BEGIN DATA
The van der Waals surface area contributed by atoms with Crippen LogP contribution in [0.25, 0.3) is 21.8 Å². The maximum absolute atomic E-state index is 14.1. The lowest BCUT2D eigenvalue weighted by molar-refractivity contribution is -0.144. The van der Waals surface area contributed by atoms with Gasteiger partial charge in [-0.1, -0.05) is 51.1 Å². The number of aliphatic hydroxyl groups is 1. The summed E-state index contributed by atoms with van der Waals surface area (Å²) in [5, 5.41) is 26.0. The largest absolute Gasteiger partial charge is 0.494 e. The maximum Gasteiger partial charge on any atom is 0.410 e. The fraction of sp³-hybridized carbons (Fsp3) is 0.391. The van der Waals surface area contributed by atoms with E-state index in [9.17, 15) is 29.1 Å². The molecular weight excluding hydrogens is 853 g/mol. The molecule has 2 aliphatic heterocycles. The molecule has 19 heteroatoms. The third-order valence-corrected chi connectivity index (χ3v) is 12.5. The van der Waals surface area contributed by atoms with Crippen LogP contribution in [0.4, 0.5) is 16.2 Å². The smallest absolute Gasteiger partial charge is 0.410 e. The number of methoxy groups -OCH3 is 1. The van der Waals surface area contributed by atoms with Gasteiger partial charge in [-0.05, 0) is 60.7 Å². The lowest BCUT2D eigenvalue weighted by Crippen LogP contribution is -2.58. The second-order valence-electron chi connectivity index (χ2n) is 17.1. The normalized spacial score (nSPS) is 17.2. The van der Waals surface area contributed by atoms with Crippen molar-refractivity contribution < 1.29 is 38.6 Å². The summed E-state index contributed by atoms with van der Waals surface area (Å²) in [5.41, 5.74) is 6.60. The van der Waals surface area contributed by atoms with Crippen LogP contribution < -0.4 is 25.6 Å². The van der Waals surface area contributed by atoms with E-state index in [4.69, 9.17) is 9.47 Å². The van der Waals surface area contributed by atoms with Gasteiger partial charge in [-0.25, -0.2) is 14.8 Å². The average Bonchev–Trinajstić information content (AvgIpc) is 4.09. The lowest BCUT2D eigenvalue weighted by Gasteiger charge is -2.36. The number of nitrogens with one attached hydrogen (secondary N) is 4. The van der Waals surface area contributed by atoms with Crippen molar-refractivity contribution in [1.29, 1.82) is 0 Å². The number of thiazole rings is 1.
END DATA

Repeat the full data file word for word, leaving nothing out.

The van der Waals surface area contributed by atoms with Crippen LogP contribution in [0.25, 0.3) is 21.8 Å². The maximum absolute atomic E-state index is 14.1. The lowest BCUT2D eigenvalue weighted by molar-refractivity contribution is -0.144. The van der Waals surface area contributed by atoms with Gasteiger partial charge in [-0.1, -0.05) is 51.1 Å². The number of aliphatic hydroxyl groups is 1. The summed E-state index contributed by atoms with van der Waals surface area (Å²) in [5, 5.41) is 26.0. The largest absolute Gasteiger partial charge is 0.494 e. The maximum Gasteiger partial charge on any atom is 0.410 e. The fraction of sp³-hybridized carbons (Fsp3) is 0.391. The van der Waals surface area contributed by atoms with E-state index in [9.17, 15) is 29.1 Å². The molecular weight excluding hydrogens is 853 g/mol. The molecule has 2 aliphatic heterocycles. The molecule has 19 heteroatoms. The third-order valence-corrected chi connectivity index (χ3v) is 12.5. The van der Waals surface area contributed by atoms with Crippen LogP contribution in [0.4, 0.5) is 16.2 Å². The smallest absolute Gasteiger partial charge is 0.410 e. The number of methoxy groups -OCH3 is 1. The van der Waals surface area contributed by atoms with Gasteiger partial charge in [-0.05, 0) is 60.7 Å². The lowest BCUT2D eigenvalue weighted by Crippen LogP contribution is -2.58. The second-order valence-electron chi connectivity index (χ2n) is 17.1. The normalized spacial score (nSPS) is 17.2. The van der Waals surface area contributed by atoms with Crippen molar-refractivity contribution < 1.29 is 38.6 Å². The summed E-state index contributed by atoms with van der Waals surface area (Å²) in [5.41, 5.74) is 6.60. The van der Waals surface area contributed by atoms with Crippen LogP contribution < -0.4 is 25.6 Å². The van der Waals surface area contributed by atoms with E-state index in [4.69, 9.17) is 9.47 Å². The van der Waals surface area contributed by atoms with Gasteiger partial charge in [-0.25, -0.2) is 14.8 Å². The average Bonchev–Trinajstić information content (AvgIpc) is 4.09. The lowest BCUT2D eigenvalue weighted by Gasteiger charge is -2.36. The number of nitrogens with one attached hydrogen (secondary N) is 4. The van der Waals surface area contributed by atoms with Crippen molar-refractivity contribution in [1.29, 1.82) is 0 Å². The number of thiazole rings is 1.